Previously in this series…
by Larry Fyffe
Mentioned previously be the following lyrics of a rather sardonic poem:
About suffering they were never wrong The Old Masters: how well they understood It's human position; how it takes place .... In Brueghel's "Icarus", for instance: how everything turns away Quite leisurely from the disaster..... and the delicate expensive ship that must have seen Something amazing, a boy falling out of the sky Had somewhere to get to, and sailed calmly on (WH Auden: Musee Des Beaux Arts)
That human nature places one’s own interest first and foremost is a theme expressed below in the lyrics of a popular satirical song:
He takes me deep-sea fishing in a submarine We go to drive-in movies in a limousine He's got a whirly-bird, and a twelve-foot yacht (Dodie Stevens: Pink Shoe Laces ~ Grant)
All the gal gets out of the relationship is what she takes after her boyfriend dies – the stuff that Dooley wanted to be buried in:
He give me tan shoes with pink shoe laces And a big Panama with a purple hat band And a big Panama with a purple hat band (Dodie Stevens: Pink Shoe Laces ~ Grant)
The consequences even worse in the following song – an East Indian island sinks beneath the waves:
I was sitting at home alone one night in L.A. Watching old Cronkite on the seven o'clock news It seems that there was a earthquake that Left nothing but a Panama hat And a pair of old Greek shoes Didn't seem like much was happening So I turned it off, and went to grab another beer (Bob Dylan: Black Diamond Bay ~ Dylan/Levy)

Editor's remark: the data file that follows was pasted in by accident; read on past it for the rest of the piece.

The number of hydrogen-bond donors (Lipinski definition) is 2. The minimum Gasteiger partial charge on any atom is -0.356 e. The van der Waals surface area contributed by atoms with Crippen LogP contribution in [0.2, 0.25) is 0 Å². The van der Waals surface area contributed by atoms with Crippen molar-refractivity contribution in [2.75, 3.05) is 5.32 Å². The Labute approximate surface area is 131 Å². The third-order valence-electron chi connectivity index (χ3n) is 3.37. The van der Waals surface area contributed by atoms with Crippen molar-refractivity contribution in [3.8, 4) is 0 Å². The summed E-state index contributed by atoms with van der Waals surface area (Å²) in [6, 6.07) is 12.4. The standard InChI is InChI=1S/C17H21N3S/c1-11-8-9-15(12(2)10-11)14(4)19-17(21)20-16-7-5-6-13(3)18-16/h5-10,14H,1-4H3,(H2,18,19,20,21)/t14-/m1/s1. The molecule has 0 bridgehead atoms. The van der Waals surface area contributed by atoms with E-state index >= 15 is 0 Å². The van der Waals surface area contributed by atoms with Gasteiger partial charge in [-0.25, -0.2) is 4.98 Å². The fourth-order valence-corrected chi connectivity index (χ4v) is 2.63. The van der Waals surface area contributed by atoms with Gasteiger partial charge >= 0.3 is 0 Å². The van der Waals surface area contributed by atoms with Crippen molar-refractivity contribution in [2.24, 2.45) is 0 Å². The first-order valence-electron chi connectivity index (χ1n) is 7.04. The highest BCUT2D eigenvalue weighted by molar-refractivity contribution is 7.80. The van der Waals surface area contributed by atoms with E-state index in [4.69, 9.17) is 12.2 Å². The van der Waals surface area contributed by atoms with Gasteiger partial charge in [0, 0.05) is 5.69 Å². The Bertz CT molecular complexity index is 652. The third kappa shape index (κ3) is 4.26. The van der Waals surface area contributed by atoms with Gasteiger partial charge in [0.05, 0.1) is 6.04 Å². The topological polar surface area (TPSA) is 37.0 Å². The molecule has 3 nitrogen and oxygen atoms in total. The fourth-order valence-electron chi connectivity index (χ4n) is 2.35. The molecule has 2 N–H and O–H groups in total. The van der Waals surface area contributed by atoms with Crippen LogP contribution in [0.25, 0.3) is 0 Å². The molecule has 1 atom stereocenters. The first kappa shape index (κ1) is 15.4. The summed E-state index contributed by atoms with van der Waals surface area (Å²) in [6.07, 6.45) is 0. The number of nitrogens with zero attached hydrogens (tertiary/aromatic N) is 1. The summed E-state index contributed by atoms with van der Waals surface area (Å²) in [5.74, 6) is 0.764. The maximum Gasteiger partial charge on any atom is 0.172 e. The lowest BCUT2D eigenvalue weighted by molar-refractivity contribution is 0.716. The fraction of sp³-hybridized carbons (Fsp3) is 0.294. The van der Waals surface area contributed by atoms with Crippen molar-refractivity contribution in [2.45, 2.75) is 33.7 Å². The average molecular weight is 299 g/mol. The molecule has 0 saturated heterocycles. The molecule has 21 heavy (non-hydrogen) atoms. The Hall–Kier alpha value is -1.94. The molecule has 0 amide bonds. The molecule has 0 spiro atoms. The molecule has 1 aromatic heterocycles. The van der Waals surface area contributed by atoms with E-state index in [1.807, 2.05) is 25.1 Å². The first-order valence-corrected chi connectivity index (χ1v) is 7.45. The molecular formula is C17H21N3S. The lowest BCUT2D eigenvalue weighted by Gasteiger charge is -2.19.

“As the last ship sails, and the moon fades away”, nothing’s happening except, amidst other goings-on, there be gambling, a Greek hanging himself, a woman in a Panama hat preparing to leave a hotel, a volcano exploding, and an island sinking.
There’s a picture on the Dylan album cover of Joseph Conrad, author of “Victory, An Island Tale”, in which it is stated that ‘the slight indentation for a time was known officially as Black Diamond Bay’ (Part Four, chapter 5). Unlike the novel with tragedy lurking everywhere, the movie based on Conrad’s book (that stars Jack Hart who wears a white Panama hat with a black band) has a happy ending, a victory, after the detached protagonist Heyst discovers that compassion has taken a hold of him; in both the book and the silent movie, the volcano does no more than threaten the island.
Not so in the song below:
The tiny man bit the soldier's ear As the floor caved in, and the boiler in the basement blew While she's out on the balcony, where a stranger tells her "My darling, je vous aime beaucoup" She sheds a tear, and says a prayer As the fire burns on, and the smoke drifts away From Black Diamond Bay (Bob Dylan: Black Diamond Bay ~ Dylan/Levy)
WH Auden be influenced by Karl Marx and TS Eliot in content and style – two writers, caught between heaven and hell, whose differing views on alienation are not at all easy to reconcile:
Key West is the place to be If you're looking for immortality Key West is paradise divine Key West is fine and fair If you lost your mind, you'll find it there Key West is on the horizon line (Bob Dylan: Key West)
Seems everybody is stuck between dreams and reality:
When Ruthie says come see her In her honky-tonk lagoon Where I can watch her waltz for free 'Neath the Panamanian moon And I say, "Aw, come on now You know you know about my debutante" And she says,"Your debutante just knows want you need But I know what you want" (Bob Dylan: Stuck Inside Of Mobile With The Memphis Blues Again)
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